“Moving from ‘matters of fact’ to ‘matters of concern’ in order to grow economic food futures in the Anthropocene”

Hill, A. 2015.  Agriculture and Human Values, vol. 32: pp. 551-563.
Agrifood scholars commonly adopt “a matter of fact way of speaking” to talk about the extent of neoliberal rollout in the food sector and the viability of “alternatives” to capitalist food initiatives. Over the past few decades Continue reading

Outsourcing our thermoregulation to the city

The cold in Yakutsk, Russia. Courtesy of http://www.snowaddiction.org

In the middle of winter in Yakutsk, Russia, the average temperature is -34 °C–so cold that the difference between Celsius and Fahrenheit is negligible.  Overnight dips to -42 °C are common.  For the 270,000 people who live there, time outside is to be avoided—eyeglasses freeze to your face, eyelashes freeze, your nose hairs freeze.  October to April is spent scurrying around from house to house and spending Continue reading

“Cities in the age of the Anthropocene: Climate change agents and the potential for mitigation”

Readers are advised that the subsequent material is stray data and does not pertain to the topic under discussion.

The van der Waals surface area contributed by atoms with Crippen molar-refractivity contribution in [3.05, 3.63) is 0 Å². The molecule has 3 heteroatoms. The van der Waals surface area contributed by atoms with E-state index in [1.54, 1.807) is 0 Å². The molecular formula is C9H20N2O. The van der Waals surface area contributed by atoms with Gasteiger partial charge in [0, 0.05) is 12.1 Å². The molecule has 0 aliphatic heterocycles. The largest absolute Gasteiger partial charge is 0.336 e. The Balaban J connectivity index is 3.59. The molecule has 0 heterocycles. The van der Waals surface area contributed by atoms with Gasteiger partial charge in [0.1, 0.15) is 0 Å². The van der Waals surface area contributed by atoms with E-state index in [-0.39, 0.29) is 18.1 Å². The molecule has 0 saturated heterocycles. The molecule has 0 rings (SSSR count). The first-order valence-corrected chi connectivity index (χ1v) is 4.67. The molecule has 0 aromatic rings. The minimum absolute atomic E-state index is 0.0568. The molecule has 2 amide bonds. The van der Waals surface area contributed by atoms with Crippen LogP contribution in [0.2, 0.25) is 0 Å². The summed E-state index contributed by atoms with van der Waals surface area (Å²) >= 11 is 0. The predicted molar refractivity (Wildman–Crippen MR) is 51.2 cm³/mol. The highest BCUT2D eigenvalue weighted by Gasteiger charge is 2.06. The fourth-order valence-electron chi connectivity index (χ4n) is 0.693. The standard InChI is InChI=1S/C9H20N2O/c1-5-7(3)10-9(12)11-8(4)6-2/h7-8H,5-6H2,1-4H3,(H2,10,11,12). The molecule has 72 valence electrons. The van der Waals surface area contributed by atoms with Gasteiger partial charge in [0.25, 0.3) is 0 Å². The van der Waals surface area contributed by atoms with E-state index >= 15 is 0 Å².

Pincetl, S. 2017. Anthropocene, Vol. 20, pp. 74-82.
Cities are human creations where many of the emissions causing climate change originate. Every aspect of daily life in cities Continue reading

Pathogens and the Anthropocene: Germs, Genes, Geography, Part 2

[This is the continuation of the post from last week.]

To speak of an “Anthropocene for pathogens” is to imagine the ways that human transformation of the environment has shaped the ecology and evolution of infectious microbes. In other words, it is to imagine Continue reading

Pathogens and the Anthropocene: Germs, Genes, Geography, Part 1

The smallpox virus

We welcome our colleague Kyle Harper to the blog; his bio is on the OU contributors page. His book, The Fate of Rome: Climate, Disease, and the End of an Empire, is now available from Princeton University Press. Continue reading